You need to look at your current rate vs. the new rate. Is it fixed or ARM?
If it's only been a couple of years, it might be a tough call. You likely already have good rate if you are fixed. Keep in mind that you need to cover the closing costs. Rolling them into the new mortgage affects the decision. You also have to be careful to compare your current loan percentage rate to the APR of the new loan. Those are two different numbers. The first is your "go forward" or sunk costs forward. The APR is the real cost of the refi, including fees and closing costs. If you have a current loan at 6%, the new loan is for 5%, but the new APR with closing is 5.99% then you need to sit tight.
This is a cut and paste from an accounting website regarding when to refinance. You need to pay particular attention to Rule 2, especially if you plan to roll any of the costs into the loan. If you dont' roll them in, there is also a "Time Value of Money" calculation you can do, but basically it means, "What if I invested this money instead". If you wouldn't invest it, then it's a moot point at the very low savings rates these days:
Rule 1: Don't Ignore Total Interest Costs
You really want to use refinancing as a way to reduce the total interest cost you pay. While that sounds simple in principle, it is sometimes difficult to do. The interest costs you pay are a function of the interest rate, the loan balance, and the loan term period.
When people refinance, they tend to focus solely on the loan interest rate. But they often don't pay as much attention to the loan term or the loan balance.
When you use refinancing-even refinancing at a lower interest rate-to increase your borrowing or to extend the time over which you borrow, you often aren't saving money.
Rule 2: Trade Expensive Money for Cheap Money
For refinancing to make economic sense, however, you do need to swap higher interest rate debt for lower interest rate debt. This calculation, however, is tricky. To make an apples-to-apples comparison, you must look at the annual percentage rate that will be charged on your new loan-this is the best measure of the new loan's interest rate cost-and then compare this to the loan interest rate on your old loan.
You don't want to compare interest rates on the two loans nor do you want to compare annual percentage rates on the two loans. Again, just to make this perfectly clear: You want to compare the loan interest rate on the old loan to the annual percentage rate on the new loan--these are two DIFFERENT numbers.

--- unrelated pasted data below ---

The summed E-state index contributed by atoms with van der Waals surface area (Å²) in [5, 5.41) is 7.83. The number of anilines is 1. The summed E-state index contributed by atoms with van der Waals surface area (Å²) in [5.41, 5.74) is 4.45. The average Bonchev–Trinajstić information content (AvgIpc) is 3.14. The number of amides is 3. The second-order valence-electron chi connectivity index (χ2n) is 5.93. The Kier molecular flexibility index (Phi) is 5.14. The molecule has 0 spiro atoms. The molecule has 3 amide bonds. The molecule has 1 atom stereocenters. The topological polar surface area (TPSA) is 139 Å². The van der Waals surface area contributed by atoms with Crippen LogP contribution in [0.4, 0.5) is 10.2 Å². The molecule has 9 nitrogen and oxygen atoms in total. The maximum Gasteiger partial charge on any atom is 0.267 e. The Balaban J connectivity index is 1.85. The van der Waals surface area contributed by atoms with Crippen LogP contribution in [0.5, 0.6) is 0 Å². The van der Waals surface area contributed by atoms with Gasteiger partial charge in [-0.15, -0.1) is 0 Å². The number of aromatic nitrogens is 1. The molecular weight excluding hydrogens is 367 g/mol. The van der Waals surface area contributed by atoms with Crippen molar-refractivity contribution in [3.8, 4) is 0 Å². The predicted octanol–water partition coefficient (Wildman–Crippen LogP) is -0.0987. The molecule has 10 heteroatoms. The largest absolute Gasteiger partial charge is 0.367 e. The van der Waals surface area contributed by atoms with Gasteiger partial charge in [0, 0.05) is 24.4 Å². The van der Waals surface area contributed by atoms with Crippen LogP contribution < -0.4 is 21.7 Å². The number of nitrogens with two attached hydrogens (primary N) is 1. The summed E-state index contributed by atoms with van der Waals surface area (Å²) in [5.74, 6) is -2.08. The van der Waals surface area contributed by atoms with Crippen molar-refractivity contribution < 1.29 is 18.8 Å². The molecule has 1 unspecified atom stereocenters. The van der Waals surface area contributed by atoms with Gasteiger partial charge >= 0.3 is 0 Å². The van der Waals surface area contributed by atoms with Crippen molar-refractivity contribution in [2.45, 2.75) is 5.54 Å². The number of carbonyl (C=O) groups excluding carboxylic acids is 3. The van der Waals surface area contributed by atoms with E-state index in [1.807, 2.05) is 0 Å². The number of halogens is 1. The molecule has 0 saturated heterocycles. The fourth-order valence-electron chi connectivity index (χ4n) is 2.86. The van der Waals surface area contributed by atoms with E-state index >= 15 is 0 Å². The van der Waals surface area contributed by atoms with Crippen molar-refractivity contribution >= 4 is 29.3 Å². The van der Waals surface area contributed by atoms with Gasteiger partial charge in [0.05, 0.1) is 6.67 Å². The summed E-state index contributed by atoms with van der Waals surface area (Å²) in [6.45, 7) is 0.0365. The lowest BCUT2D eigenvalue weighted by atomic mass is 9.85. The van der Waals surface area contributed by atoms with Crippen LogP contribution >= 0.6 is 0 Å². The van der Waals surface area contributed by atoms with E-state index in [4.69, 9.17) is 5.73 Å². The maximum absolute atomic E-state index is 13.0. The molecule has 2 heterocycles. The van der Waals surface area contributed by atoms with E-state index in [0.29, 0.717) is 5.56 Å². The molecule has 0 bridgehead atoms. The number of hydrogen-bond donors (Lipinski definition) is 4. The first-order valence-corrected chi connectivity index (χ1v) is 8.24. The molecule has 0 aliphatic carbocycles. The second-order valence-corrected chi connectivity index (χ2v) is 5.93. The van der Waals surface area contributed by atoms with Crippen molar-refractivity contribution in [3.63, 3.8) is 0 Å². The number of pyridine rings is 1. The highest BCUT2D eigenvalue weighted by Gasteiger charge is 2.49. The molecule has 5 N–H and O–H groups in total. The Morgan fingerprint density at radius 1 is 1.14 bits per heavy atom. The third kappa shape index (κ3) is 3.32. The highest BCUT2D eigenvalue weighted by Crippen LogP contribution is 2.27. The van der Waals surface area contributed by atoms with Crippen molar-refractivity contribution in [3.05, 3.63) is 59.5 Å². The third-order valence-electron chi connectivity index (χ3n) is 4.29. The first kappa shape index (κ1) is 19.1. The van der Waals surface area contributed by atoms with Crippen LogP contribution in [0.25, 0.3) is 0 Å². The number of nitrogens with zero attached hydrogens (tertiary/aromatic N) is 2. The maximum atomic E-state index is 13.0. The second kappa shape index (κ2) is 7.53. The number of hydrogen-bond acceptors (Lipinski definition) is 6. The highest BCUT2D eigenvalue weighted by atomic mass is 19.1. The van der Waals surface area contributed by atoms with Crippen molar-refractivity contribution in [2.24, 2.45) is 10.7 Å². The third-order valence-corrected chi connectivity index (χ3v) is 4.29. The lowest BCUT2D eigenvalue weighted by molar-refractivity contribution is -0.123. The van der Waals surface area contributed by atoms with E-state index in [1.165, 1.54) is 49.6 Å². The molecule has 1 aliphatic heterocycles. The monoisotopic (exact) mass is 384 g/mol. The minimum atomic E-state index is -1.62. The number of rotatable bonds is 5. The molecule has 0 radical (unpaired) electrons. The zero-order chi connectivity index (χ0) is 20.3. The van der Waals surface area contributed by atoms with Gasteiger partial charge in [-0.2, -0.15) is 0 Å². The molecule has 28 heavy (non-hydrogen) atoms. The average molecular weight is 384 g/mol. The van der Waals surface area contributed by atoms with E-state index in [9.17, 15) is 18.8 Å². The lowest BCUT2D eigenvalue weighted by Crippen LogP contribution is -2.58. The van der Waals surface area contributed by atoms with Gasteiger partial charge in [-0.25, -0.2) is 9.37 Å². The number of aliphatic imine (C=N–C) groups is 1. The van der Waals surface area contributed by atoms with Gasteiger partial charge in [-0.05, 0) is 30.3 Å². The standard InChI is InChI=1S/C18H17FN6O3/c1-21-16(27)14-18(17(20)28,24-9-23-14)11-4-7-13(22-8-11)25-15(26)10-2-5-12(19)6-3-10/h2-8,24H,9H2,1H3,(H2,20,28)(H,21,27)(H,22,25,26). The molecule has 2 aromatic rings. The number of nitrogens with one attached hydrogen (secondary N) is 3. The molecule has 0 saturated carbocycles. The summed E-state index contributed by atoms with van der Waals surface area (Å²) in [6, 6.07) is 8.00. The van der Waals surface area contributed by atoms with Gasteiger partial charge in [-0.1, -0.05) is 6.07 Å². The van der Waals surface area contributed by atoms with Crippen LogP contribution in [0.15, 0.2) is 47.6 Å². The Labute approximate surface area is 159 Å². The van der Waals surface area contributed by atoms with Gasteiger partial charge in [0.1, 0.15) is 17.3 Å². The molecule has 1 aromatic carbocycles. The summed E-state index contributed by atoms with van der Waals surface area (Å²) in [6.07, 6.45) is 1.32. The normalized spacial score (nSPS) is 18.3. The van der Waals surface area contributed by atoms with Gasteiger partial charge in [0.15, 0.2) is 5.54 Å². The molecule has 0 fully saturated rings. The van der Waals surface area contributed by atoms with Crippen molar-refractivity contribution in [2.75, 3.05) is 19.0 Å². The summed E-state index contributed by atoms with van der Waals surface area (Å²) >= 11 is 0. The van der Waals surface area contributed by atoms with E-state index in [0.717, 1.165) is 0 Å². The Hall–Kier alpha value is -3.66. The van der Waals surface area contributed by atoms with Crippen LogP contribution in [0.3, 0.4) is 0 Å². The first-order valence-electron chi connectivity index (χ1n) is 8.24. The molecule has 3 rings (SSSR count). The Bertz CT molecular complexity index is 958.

When the annual percentage rate on the new loan is lower than the loan interest rate on the old loan, then you are truly paying a lower interest rate.
Comparing annual percentage rates with loan interest rates seems confusing at first. But note that you would pay only interest on your old or current loan, so that's all you need to look at in terms of its costs. With a new loan, however, you would pay both interest and any origination or closing cost fees. The annual percentage rate wraps the interest rate charges and setup charges, origination charges, and closing cost fees into one interest rate-like number.
Rule 3: Don't Lengthen the Repayment Period
Be careful that you don't extend the length of time you borrow by continually refinancing. For example, one common rule of thumb states that every time interest rates drop by two percentage points, you should refinance your mortgage. However, there have been times in recent history when following this rule would have had you refinancing your mortgage every few years. This could mean that you would never get your mortgage paid off. If you refinanced every few years, you would suddenly find yourself still 30 years away from having your mortgage paid.
First, I just want to point out that I'm not a financial adviser. I used to work for a huge bank and did mortgages for a living until the whole mortgage crisis thing and then my entire department along with a lot of other people were laid off. I still have my mortgage calculator though.I am currently locked in at 5.50 thru Wells Fargo. I refinanced about 3 years back and went from a 30 year mortgage to a 15 year. I saw this morning that the average rate was 4.45% and supposed to be rising soon. Thanks for yall's help and advice.